[1]. Eve Marie Becker, “Die Person des Paulus,” in Paulus: Leben, Umwelt, Werk, Briefe (ed. Oda Wischmeyer; Tübingen: Franke Verlag, 2012), 140; H.J. Schoeps, Paul: The Theology of the Apostle Paul in Light of Jewish Religious History (trans. Harold Knight; Philadelphia: Westminster Press, 1959), 101.

[2]. Udo Schnelle, Apostle Paul: His Life and Theology (trans. Eugene Boring; Grand Rapids: Baker Academic, 2012), 586.

[3]. N.T. Wright, Resurrection and the Son of God (Minneapolis: Fortress Press, 2003), 226. Cf. also F.F. Bruce, Paul Apostle of the Heart Set Free (reprint; Grand Rapids: Eerdmans, 1993), 235; Paul Christoph Böttger, “Die eschatologische Existenz der Christen,” ZNW 60 (1963): 244-63.

[4]. Wright, Resurrection, 227. Wright also incorreclty conjectures that Paul’s eschatological discourse was influenced by emperor worship.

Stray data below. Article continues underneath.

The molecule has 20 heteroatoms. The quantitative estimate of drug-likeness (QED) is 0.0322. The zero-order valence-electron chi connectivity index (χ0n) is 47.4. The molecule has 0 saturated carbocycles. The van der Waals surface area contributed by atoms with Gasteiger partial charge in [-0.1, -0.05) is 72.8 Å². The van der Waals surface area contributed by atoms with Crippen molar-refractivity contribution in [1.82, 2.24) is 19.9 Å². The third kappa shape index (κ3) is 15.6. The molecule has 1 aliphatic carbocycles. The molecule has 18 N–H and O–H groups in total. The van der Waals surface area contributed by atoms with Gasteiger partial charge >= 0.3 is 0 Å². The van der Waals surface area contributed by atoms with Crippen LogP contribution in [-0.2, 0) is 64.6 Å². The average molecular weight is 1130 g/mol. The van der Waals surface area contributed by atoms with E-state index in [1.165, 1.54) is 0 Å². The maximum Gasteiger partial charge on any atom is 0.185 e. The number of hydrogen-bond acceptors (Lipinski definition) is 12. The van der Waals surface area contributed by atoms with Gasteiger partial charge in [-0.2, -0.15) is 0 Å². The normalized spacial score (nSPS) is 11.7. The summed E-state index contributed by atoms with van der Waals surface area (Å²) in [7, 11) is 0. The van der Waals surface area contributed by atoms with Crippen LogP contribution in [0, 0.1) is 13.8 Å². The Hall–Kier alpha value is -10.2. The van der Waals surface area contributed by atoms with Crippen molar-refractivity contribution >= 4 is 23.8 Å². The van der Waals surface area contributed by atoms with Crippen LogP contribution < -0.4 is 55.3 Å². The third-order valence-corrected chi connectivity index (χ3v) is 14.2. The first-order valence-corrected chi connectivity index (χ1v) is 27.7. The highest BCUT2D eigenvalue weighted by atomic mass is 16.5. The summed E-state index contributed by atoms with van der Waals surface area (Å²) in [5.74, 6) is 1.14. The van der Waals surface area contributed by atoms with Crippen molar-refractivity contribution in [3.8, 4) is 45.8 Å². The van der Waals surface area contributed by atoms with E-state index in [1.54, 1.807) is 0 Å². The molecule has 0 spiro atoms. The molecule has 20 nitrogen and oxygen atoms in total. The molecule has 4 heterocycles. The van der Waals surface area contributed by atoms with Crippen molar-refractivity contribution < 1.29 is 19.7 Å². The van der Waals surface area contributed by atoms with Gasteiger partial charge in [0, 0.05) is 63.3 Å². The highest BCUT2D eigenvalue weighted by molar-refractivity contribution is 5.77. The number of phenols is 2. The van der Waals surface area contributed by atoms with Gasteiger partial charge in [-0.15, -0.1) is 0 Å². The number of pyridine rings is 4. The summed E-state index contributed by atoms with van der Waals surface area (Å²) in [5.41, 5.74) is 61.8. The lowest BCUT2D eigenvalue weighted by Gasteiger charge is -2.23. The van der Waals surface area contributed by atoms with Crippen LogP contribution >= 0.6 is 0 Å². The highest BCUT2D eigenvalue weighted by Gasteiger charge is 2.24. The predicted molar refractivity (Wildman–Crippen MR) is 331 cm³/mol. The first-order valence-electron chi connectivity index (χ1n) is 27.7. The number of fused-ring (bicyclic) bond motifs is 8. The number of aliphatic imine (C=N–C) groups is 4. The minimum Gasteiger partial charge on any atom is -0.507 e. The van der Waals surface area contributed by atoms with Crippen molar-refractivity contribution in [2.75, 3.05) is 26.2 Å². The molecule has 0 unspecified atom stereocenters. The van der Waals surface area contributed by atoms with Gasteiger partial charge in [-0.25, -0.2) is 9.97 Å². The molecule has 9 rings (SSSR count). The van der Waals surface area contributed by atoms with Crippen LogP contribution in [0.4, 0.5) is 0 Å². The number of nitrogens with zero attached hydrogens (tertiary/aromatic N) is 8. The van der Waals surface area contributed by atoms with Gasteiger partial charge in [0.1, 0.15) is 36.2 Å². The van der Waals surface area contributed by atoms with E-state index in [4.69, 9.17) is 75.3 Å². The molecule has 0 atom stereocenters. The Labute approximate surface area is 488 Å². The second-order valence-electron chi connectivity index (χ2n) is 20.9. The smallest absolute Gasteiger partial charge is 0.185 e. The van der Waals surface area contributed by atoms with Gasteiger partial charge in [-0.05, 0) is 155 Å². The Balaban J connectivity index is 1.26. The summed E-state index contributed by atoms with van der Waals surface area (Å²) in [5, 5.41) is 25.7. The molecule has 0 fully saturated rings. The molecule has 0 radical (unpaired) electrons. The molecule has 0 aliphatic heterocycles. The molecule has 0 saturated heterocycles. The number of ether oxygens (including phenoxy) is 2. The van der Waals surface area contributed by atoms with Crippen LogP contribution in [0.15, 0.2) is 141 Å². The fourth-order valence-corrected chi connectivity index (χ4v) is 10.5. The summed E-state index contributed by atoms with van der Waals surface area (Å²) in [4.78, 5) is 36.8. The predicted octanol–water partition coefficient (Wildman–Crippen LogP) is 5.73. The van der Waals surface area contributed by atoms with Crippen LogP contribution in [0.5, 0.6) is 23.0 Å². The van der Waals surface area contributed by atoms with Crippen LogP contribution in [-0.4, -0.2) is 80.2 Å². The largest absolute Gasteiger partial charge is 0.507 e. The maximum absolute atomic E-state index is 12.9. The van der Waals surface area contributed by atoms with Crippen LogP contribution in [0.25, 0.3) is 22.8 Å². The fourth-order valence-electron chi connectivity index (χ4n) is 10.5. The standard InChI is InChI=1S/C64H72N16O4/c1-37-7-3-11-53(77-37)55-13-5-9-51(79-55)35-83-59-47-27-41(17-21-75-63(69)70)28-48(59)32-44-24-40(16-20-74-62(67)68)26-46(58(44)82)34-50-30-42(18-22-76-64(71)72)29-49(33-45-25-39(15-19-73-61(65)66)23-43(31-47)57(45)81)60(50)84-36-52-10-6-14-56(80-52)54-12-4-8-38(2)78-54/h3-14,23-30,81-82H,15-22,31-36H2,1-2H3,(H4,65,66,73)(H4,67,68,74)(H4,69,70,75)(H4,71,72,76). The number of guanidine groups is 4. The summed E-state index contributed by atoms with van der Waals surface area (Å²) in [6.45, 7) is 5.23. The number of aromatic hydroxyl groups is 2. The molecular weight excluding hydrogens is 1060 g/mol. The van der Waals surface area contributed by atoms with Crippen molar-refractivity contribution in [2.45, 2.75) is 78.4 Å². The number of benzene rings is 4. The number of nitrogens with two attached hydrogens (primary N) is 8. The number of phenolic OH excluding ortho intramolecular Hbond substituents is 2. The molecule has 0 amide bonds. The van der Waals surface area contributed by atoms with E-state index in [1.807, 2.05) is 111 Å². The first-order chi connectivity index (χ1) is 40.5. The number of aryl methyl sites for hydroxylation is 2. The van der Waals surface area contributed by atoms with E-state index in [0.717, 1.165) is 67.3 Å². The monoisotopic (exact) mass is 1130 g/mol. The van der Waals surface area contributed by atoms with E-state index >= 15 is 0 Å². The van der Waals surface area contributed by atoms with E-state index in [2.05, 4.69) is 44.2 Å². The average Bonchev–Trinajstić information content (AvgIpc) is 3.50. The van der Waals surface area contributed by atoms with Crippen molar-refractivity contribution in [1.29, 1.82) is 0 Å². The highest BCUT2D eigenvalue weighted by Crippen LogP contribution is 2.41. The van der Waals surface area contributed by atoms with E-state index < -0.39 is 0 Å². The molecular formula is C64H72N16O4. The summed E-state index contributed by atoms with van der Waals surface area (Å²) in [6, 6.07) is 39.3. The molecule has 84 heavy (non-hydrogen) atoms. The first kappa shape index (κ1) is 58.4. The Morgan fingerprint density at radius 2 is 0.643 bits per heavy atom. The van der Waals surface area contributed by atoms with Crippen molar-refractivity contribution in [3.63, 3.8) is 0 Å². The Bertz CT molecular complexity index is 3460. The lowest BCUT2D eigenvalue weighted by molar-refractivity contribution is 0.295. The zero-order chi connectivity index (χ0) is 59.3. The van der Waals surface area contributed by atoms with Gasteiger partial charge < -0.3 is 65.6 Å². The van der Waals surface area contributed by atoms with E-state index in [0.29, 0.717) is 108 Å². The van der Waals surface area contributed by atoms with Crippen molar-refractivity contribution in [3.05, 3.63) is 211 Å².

[5]. Andrew Lincoln, Paradise and Not Yet (Cambridge: Cambridge University Press, 1981), 104.

[6]. Lincoln, Paradise, 106.

[7]. Lincoln, Paradise, 105.

[8]. Für die Bewertung der religionsgeschichtlichen Parallelen ist die Erkenntnis methodisch grundlegen, daß bei Paulus die Aussage des unmittelbar im Tode einsetzenden Mit-Christus-seins mit der eschatologischen Heilserwartung verbunden bleibt. Paul Hoffmann, Die Toten in Christus: eine religionsgeschichtliche und exegetische Untersuchung zur paulinischen Eschatologie (Münster: Verlag Aschendorff, 1966), 315.

[9]. Beide Erwartungen schließen sich bei Paulus nicht aus; sie stehen vielmehr nebeneinander, onhe daß er das als ein empfände. Hoffmann, Die Toten, 315-16.

[10]. Auferstehungshoffnung und himmlische Seligkeit stehen nebeneinander. Hoffmann, Die Toten, 315-16.

[11]. Zwischen den beiden Vorstellungen wird kein Ausgleich versucht. Hoffmann, Die Toten, 316.

[12]. Albert Schweitzer, The Mysticism of Paul the Apostle (trans. William Montgomery; London: Adam & Charles Black, 1953 [Die Mystik des Apostels Paulus]), 136.

[13]. Jerry Sumney, “Post Mortem Existence and Resurrection of the Body in Paul,” Horizons in Biblical Theology 31 (2009): 24. Sumney, however, fails to mention Schweitzer in his article.